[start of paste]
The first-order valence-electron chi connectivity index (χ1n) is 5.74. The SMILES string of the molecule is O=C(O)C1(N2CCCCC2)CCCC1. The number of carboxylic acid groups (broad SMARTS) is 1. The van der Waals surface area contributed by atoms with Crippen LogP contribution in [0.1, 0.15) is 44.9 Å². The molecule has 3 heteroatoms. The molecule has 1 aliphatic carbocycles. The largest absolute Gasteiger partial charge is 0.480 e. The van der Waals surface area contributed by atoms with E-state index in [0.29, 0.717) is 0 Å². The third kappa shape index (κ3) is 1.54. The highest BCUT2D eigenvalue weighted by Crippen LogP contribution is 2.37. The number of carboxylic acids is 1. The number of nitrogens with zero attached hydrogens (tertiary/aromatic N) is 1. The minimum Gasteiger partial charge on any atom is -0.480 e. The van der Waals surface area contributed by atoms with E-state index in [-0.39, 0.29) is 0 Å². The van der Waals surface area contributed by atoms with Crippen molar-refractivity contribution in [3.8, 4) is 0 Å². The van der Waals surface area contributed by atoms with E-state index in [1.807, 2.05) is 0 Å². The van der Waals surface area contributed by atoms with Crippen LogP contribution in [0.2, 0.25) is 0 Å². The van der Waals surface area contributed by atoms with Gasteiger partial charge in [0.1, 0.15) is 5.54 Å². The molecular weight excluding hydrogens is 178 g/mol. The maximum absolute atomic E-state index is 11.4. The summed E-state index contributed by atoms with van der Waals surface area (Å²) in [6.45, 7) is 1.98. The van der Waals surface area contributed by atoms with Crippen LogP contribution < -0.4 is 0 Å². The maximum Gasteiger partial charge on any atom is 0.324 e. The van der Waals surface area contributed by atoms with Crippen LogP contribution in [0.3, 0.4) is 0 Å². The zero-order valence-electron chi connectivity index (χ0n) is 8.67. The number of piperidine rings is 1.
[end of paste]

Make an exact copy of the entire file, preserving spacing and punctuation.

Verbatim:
The first-order valence-electron chi connectivity index (χ1n) is 5.74. The SMILES string of the molecule is O=C(O)C1(N2CCCCC2)CCCC1. The number of carboxylic acid groups (broad SMARTS) is 1. The van der Waals surface area contributed by atoms with Crippen LogP contribution in [0.1, 0.15) is 44.9 Å². The molecule has 3 heteroatoms. The molecule has 1 aliphatic carbocycles. The largest absolute Gasteiger partial charge is 0.480 e. The van der Waals surface area contributed by atoms with E-state index in [0.29, 0.717) is 0 Å². The third kappa shape index (κ3) is 1.54. The highest BCUT2D eigenvalue weighted by Crippen LogP contribution is 2.37. The number of carboxylic acids is 1. The number of nitrogens with zero attached hydrogens (tertiary/aromatic N) is 1. The minimum Gasteiger partial charge on any atom is -0.480 e. The van der Waals surface area contributed by atoms with E-state index in [-0.39, 0.29) is 0 Å². The van der Waals surface area contributed by atoms with Crippen molar-refractivity contribution in [3.8, 4) is 0 Å². The van der Waals surface area contributed by atoms with E-state index in [1.807, 2.05) is 0 Å². The van der Waals surface area contributed by atoms with Crippen LogP contribution in [0.2, 0.25) is 0 Å². The van der Waals surface area contributed by atoms with Gasteiger partial charge in [0.1, 0.15) is 5.54 Å². The molecular weight excluding hydrogens is 178 g/mol. The maximum absolute atomic E-state index is 11.4. The summed E-state index contributed by atoms with van der Waals surface area (Å²) in [6.45, 7) is 1.98. The van der Waals surface area contributed by atoms with Crippen LogP contribution < -0.4 is 0 Å². The maximum Gasteiger partial charge on any atom is 0.324 e. The van der Waals surface area contributed by atoms with Crippen LogP contribution in [0.3, 0.4) is 0 Å². The zero-order valence-electron chi connectivity index (χ0n) is 8.67. The number of piperidine rings is 1.